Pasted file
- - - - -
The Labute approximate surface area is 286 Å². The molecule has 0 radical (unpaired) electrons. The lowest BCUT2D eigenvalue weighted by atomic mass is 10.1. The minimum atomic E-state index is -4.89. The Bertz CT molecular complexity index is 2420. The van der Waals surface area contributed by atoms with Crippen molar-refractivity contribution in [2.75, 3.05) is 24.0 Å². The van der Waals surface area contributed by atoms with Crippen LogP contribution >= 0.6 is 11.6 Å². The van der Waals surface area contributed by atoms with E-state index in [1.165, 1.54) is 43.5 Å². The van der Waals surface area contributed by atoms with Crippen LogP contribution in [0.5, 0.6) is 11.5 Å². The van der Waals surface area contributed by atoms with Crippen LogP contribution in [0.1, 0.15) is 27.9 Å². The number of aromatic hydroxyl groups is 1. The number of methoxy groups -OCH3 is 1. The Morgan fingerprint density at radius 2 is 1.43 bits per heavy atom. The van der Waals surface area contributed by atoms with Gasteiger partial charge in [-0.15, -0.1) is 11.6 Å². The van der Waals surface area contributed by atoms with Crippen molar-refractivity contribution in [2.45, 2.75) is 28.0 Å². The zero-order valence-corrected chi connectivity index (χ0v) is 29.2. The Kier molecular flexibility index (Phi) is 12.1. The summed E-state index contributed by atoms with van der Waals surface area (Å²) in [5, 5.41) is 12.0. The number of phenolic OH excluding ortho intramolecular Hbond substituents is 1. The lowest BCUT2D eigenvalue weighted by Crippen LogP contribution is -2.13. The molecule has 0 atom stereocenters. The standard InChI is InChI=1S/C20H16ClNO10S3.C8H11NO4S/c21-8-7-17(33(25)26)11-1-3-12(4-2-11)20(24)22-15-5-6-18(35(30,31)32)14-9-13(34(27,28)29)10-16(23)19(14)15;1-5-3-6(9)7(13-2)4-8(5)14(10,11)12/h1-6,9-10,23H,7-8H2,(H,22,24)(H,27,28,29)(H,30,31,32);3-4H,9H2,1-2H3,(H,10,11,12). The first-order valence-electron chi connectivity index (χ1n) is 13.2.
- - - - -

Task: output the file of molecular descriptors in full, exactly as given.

The Labute approximate surface area is 286 Å². The molecule has 0 radical (unpaired) electrons. The lowest BCUT2D eigenvalue weighted by atomic mass is 10.1. The minimum atomic E-state index is -4.89. The Bertz CT molecular complexity index is 2420. The van der Waals surface area contributed by atoms with Crippen molar-refractivity contribution in [2.75, 3.05) is 24.0 Å². The van der Waals surface area contributed by atoms with Crippen LogP contribution >= 0.6 is 11.6 Å². The van der Waals surface area contributed by atoms with E-state index in [1.165, 1.54) is 43.5 Å². The van der Waals surface area contributed by atoms with Crippen LogP contribution in [0.5, 0.6) is 11.5 Å². The van der Waals surface area contributed by atoms with Crippen LogP contribution in [0.1, 0.15) is 27.9 Å². The number of aromatic hydroxyl groups is 1. The number of methoxy groups -OCH3 is 1. The Morgan fingerprint density at radius 2 is 1.43 bits per heavy atom. The van der Waals surface area contributed by atoms with Gasteiger partial charge in [-0.15, -0.1) is 11.6 Å². The van der Waals surface area contributed by atoms with Crippen molar-refractivity contribution in [2.45, 2.75) is 28.0 Å². The zero-order valence-corrected chi connectivity index (χ0v) is 29.2. The Kier molecular flexibility index (Phi) is 12.1. The summed E-state index contributed by atoms with van der Waals surface area (Å²) in [5, 5.41) is 12.0. The number of phenolic OH excluding ortho intramolecular Hbond substituents is 1. The lowest BCUT2D eigenvalue weighted by Crippen LogP contribution is -2.13. The molecule has 0 atom stereocenters. The standard InChI is InChI=1S/C20H16ClNO10S3.C8H11NO4S/c21-8-7-17(33(25)26)11-1-3-12(4-2-11)20(24)22-15-5-6-18(35(30,31)32)14-9-13(34(27,28)29)10-16(23)19(14)15;1-5-3-6(9)7(13-2)4-8(5)14(10,11)12/h1-6,9-10,23H,7-8H2,(H,22,24)(H,27,28,29)(H,30,31,32);3-4H,9H2,1-2H3,(H,10,11,12). The first-order valence-electron chi connectivity index (χ1n) is 13.2.